BY JANA GERING
2014 brought an end to a job I believed in and worked hard for. I may not have been good at it, and it was far from perfect, but it carried a lot of meaning and hope for me. Rather than being a ramp to purposeful work, like I hoped it would be, 2014 brought six months of unemployment and a first attempt at antidepressant medication, which ended when my medical benefits closed with the job.
Now employed again, I have joined what is widely recognized as the 9th worst commute in the country. On this painful drive to work amid a sea of Microsoft, Eddie Bauer, Expedia, and other Bellevue tech corporate-types who have the gall to live in Seattle and work in Bellevue, I watch as state contractors break down the infamous “ramps to nowhere”.
The ramps to nowhere, a giant of a transportation plan taken down by the small, smooth stone of public protest, are Seattle lore. To me, passing under their silent, grass-grown ramparts in the earliest days of my new drive, they provided a picture of the rubble of meaning in my life—pathways that once had a purpose, a direction, were part of a bigger plan, a clear destiny, now topped by sun-soaked grass and wildflowers.
This is not to say that the ramps to nowhere don’t have meaning. It’s that their meaning is different than what their planners intended. Instead of being a monument to city planning and industry, they stand as memorials of protest. Instead of shortening commute times and creating efficient routes, the old neighborhoods and the Arboretum are intact.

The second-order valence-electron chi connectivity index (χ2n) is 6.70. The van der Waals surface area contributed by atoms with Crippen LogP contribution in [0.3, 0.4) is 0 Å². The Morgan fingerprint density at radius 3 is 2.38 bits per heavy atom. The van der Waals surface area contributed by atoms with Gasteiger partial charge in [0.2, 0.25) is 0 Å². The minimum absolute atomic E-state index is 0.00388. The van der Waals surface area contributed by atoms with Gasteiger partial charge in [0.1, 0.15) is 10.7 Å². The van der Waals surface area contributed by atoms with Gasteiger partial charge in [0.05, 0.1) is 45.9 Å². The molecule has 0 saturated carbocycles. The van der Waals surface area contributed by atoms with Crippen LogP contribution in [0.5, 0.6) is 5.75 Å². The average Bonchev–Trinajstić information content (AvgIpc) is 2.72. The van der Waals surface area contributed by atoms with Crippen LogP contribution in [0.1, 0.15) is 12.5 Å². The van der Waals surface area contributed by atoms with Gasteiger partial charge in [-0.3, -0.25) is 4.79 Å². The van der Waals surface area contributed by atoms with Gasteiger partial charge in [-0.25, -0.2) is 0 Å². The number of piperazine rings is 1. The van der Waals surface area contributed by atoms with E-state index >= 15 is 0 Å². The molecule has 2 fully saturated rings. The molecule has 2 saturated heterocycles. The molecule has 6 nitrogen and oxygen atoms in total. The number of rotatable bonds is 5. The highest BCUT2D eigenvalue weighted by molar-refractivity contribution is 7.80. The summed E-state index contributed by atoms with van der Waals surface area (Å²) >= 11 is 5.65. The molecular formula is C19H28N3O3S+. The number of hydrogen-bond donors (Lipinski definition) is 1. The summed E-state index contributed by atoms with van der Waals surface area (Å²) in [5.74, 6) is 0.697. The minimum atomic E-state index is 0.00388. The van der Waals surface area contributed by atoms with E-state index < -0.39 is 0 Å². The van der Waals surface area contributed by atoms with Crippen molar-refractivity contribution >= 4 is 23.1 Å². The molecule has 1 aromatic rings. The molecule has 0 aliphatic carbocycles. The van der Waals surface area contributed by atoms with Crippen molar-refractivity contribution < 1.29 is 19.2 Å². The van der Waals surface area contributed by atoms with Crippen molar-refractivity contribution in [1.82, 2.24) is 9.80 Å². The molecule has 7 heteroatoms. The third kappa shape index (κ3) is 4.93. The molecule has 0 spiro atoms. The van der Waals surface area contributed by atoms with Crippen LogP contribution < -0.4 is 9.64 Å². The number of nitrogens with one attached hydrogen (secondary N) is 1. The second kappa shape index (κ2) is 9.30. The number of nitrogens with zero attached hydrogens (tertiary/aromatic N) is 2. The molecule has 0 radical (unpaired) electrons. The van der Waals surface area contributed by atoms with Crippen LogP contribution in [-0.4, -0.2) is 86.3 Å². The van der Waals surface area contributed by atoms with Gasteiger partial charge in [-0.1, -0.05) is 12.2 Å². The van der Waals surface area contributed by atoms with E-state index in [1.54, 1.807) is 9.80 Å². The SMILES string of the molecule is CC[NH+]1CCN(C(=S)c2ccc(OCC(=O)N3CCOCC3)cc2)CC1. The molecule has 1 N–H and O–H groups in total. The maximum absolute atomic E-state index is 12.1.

I grew up under the impression my life had great purpose and meaning, as communicated by leaders, teachers, and parents. I staked everything on that idea, that there was a plan. At various times, I thought or assumed I knew what the plan was, but at age 35, my own “ramps to nowhere” seem to be multiplying. The time and work I’ve invested in projects and jobs and people, building up a pathway that I thought would lead to somewhere great, are standing as monuments to incompleteness.
The funny thing is that the other construction project on my commute is a new bridge, being built parallel to the toll bridge I pay nearly $8 per day to cross.
The new bridge is being built from both sides. Each day the ends of the bridge reach closer to one another across a mile-plus body of water, progressing by inches to a clearly-defined connection and purpose.
I wish that I could see myself more in that metaphor than in the one of ramps to nowhere. I wish I could say “opening in 2016, a new, effective, purposeful route to meaningful work.”
I longed for that while unemployed. Interviewing for hundreds of jobs, I still thought that perhaps there was a purpose in this period of unemployment, and even in the loss of the other work. I thought that the job that was “out there for me” would finally be a vocation where, as Frederick Buechner says, “our greatest joy meets the world's greatest need.”
It isn’t. I struggle to find purpose in my work, to find things to love about the prickly corporate rat-race.
On the other hand, there is—or was—something beautiful about the ramps to nowhere, with their wildflowers and grassy ruts leading up gentle slopes to quiet, car-less avenues. And there’s beauty in the Arboretum their sacrificed purpose protected, and the old craftsman houses and streets that carried on as quiet neighborhoods for 50-plus years in their sentinel shadows.
Photo credit here.